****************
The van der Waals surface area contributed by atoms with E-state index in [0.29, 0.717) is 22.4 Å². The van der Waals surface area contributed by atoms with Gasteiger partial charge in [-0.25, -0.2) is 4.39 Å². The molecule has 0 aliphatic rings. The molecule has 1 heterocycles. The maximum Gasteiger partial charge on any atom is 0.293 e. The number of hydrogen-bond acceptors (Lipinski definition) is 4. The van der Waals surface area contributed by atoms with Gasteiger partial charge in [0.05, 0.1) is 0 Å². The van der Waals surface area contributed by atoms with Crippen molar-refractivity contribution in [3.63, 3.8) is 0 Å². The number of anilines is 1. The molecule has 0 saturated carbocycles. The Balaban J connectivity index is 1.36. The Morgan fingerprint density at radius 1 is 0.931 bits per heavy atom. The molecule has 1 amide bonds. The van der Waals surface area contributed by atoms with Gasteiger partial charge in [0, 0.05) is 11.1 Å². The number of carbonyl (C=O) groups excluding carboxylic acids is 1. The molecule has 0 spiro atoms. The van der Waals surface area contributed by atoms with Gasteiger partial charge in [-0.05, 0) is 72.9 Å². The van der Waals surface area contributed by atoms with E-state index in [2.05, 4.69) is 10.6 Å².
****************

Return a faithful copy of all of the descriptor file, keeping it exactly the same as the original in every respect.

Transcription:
The van der Waals surface area contributed by atoms with E-state index in [0.29, 0.717) is 22.4 Å². The van der Waals surface area contributed by atoms with Gasteiger partial charge in [-0.25, -0.2) is 4.39 Å². The molecule has 0 aliphatic rings. The molecule has 1 heterocycles. The maximum Gasteiger partial charge on any atom is 0.293 e. The number of hydrogen-bond acceptors (Lipinski definition) is 4. The van der Waals surface area contributed by atoms with Gasteiger partial charge in [0.05, 0.1) is 0 Å². The van der Waals surface area contributed by atoms with Crippen molar-refractivity contribution in [3.63, 3.8) is 0 Å². The number of anilines is 1. The molecule has 0 saturated carbocycles. The Balaban J connectivity index is 1.36. The Morgan fingerprint density at radius 1 is 0.931 bits per heavy atom. The molecule has 1 amide bonds. The van der Waals surface area contributed by atoms with Gasteiger partial charge in [0, 0.05) is 11.1 Å². The number of carbonyl (C=O) groups excluding carboxylic acids is 1. The molecule has 0 spiro atoms. The van der Waals surface area contributed by atoms with Gasteiger partial charge in [-0.05, 0) is 72.9 Å². The van der Waals surface area contributed by atoms with E-state index in [2.05, 4.69) is 10.6 Å².